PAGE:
Why I like the Instagram Algorithm

Let me start off by saying that this is my opinion and I am writing this for the sake of showing the good side of the algorithm. (I've also added a couple of photos from my shoot with Ashley because it felt incomplete without some photos)

The algorithm was first introduced in 2016. From that point on, Instagram decided what posts were relevant and deserved to be at the top of your feed based on your engagement with other peoples content. Overall, the reaction to the algorithm has been negative. 

At the time the algorithm was first introduced, I was shooting landscaped and had no direction in my work. For that year, I had a net growth of 100 followers. The struggle was real, but I wasn't going to hand in the towel just yet. For 2017, I had and goal for the year, 5k(I failed). Throughout 2017 I focused on numbers a lot. I spent my time looking at which posts did better, what times were the best, what days, what colors, who to work with, who to tag and so on... Constant changes in the algorithm made it difficult to read and react to. I came to one conclusion by the end of the year: Just take good photos and let the algorithm do its job. 


I'm going to start off by listing the things we think we know about the algorithm. 

  • Engagement matters, more engagement means you'll be put at the top
  • The type of content you are posting matters. People are more likely to see your content if they engage in other content that is similar. 
  • Tags matter. This has always been true, but your chances are much higher of being on the top posts of a certain tag if the algorithm favors your work. This became even more important with the addition of following tags.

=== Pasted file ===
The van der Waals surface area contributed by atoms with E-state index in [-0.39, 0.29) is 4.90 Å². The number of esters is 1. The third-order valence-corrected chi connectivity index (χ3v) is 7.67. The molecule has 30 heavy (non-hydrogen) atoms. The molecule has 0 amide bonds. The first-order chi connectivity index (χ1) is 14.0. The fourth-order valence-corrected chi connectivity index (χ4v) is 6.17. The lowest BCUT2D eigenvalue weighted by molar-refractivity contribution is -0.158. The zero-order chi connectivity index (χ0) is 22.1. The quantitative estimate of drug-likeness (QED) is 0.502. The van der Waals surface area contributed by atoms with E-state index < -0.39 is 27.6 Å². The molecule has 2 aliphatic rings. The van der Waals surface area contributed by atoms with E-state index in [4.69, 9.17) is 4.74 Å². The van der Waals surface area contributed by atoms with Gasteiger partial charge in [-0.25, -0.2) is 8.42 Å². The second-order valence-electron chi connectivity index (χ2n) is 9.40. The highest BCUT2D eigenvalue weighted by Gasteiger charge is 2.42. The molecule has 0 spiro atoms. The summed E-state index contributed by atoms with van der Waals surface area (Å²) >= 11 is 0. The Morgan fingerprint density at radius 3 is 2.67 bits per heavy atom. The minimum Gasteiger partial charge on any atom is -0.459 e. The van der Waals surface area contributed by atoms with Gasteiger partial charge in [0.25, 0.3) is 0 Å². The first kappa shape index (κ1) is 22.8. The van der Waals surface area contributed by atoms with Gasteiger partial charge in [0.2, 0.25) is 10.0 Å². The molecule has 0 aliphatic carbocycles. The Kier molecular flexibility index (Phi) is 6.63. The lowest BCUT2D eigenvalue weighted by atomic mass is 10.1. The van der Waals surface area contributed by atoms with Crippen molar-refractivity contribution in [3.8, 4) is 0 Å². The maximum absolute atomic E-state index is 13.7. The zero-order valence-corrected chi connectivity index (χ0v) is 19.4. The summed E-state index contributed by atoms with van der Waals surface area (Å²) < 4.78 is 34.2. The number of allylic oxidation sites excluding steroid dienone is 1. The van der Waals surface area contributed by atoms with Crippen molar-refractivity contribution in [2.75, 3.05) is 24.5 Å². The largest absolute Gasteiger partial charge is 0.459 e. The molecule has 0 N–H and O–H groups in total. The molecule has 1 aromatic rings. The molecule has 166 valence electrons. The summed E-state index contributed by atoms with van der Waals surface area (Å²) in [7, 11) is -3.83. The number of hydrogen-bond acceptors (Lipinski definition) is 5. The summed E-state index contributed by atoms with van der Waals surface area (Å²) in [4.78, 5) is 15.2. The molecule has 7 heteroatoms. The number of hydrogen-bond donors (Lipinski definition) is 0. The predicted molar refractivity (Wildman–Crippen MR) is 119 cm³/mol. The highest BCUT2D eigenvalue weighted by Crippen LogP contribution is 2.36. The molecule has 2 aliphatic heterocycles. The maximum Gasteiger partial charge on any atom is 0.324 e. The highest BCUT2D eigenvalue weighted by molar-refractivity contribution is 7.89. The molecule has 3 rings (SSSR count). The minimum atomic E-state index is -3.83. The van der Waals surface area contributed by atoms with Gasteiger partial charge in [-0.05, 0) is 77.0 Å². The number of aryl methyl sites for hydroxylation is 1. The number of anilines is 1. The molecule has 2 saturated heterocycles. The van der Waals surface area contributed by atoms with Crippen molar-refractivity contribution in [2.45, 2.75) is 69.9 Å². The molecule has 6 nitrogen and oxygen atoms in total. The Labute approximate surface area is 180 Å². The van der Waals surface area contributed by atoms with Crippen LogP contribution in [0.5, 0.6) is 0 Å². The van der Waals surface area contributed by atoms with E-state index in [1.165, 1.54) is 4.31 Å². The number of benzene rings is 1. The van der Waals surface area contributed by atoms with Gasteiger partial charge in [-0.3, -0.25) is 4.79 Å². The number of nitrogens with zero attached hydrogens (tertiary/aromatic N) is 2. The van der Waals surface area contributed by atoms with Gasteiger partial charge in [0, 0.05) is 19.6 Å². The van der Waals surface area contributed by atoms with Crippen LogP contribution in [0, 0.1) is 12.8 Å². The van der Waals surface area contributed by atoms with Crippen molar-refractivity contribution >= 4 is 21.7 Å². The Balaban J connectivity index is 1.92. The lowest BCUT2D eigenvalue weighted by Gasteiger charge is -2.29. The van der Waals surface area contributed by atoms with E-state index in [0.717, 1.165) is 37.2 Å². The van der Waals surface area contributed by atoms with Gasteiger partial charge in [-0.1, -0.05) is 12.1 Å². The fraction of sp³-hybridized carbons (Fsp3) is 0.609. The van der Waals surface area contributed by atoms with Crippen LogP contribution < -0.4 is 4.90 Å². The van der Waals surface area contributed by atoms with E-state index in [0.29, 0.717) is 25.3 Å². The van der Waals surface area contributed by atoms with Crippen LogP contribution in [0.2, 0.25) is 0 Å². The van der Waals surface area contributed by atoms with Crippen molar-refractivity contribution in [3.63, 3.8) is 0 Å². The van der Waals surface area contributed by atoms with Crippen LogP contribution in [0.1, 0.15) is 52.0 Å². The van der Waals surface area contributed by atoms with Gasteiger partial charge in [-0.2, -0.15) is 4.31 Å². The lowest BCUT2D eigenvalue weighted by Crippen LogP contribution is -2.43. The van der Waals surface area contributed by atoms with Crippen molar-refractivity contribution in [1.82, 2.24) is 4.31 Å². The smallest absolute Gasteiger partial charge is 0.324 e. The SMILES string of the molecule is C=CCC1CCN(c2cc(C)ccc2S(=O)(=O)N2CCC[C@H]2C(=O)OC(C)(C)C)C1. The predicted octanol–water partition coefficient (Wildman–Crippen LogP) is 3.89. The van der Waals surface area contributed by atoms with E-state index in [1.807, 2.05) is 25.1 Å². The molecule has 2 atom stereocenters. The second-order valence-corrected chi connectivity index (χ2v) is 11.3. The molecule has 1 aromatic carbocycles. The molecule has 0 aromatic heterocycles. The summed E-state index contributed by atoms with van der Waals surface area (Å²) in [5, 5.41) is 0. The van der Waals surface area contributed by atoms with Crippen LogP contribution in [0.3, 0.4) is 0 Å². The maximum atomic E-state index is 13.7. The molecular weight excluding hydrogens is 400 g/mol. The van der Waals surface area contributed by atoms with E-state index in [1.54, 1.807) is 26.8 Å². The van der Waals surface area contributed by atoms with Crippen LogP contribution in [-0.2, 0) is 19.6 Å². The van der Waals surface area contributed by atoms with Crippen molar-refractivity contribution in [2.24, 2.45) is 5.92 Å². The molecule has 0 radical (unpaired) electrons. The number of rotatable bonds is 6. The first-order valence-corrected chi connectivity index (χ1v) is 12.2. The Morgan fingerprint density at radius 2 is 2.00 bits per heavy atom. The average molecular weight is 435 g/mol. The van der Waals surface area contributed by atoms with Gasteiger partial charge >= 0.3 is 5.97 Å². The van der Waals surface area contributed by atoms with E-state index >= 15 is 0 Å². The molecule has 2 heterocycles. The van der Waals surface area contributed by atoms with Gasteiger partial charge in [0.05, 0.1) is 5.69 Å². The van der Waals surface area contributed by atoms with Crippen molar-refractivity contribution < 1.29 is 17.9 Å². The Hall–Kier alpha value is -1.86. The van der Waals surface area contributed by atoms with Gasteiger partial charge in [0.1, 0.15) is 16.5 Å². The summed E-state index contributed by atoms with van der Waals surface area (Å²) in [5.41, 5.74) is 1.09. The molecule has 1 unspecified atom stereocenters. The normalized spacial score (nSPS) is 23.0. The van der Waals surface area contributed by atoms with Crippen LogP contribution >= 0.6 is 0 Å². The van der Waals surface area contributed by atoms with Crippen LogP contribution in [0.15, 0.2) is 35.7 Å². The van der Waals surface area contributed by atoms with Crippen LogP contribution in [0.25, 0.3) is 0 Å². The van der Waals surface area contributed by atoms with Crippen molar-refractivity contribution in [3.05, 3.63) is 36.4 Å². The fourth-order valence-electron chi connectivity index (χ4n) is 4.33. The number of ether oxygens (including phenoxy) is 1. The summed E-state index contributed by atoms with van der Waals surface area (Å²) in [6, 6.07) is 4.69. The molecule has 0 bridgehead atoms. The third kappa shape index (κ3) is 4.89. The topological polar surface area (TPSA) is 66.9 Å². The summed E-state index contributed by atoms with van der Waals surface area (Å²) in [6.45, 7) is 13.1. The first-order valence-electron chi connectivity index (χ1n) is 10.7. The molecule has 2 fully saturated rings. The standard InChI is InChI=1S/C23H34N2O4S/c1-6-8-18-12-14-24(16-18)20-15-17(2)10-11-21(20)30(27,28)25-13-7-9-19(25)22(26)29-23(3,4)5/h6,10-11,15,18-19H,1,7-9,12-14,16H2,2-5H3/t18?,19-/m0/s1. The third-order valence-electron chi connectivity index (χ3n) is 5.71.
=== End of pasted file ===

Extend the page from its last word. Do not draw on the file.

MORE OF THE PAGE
• The explorer page matters. This opens your content to a much larger audience. 
  • Time spent seeing your content matters. The longer a viewer views your content, the better it does.

Things that I'm not really sure are true or not but I've heard about:

  • The timing of engagement matters. According to different cites, Instagram measures the likability of your content with the amount of engagement that you receive initially before releasing it to your entire following. 
  • Fewer tags is more, filling up all 30 tags isn't the best strategy
  • Shadow banning 
  • Editing your caption is bad
  • Pods help beat the algorithm 
  • Business accounts are hurt in order to make them purchase ads
  • The algorithm favors business accounts over personal ones

For this first reason, I will be speaking as a user and not a content creator. The algorithm does clean up my feed. I think that this one is important and is overlooked by a lot of people, it does what it was meant to do. I follow almost 900 accounts and going through everyone's content is a lot. WIth the algorithm, I get the feed that matters to me at the top, the people that I engage with regularly and other content I am probably going to like. Let's face it, not everything you post is gold and not everyone is going to like it. People seem to be blaming the algorithm for their content getting bad engagement, but maybe your content is not doing good because it's simply not good. But that's just my opinion. 

Next point, quality is rewarded. This goes along with engagement mattering. Let's face it if your content sucks its not going to be shown to accounts. Speaking from personal experience, when I truly work on making a photo the best it could be to the best of my ability, it does well. I create good content because it is what I like to do, not because I want to stay relevant. Creating work that people will see and engage with is rewarded with showing it to a bigger audience in the explorer page and the top posts on tags. And I'm not saying to stop posting or to spend an absurd amount of time on your post, just to post because you want to, not because you need to.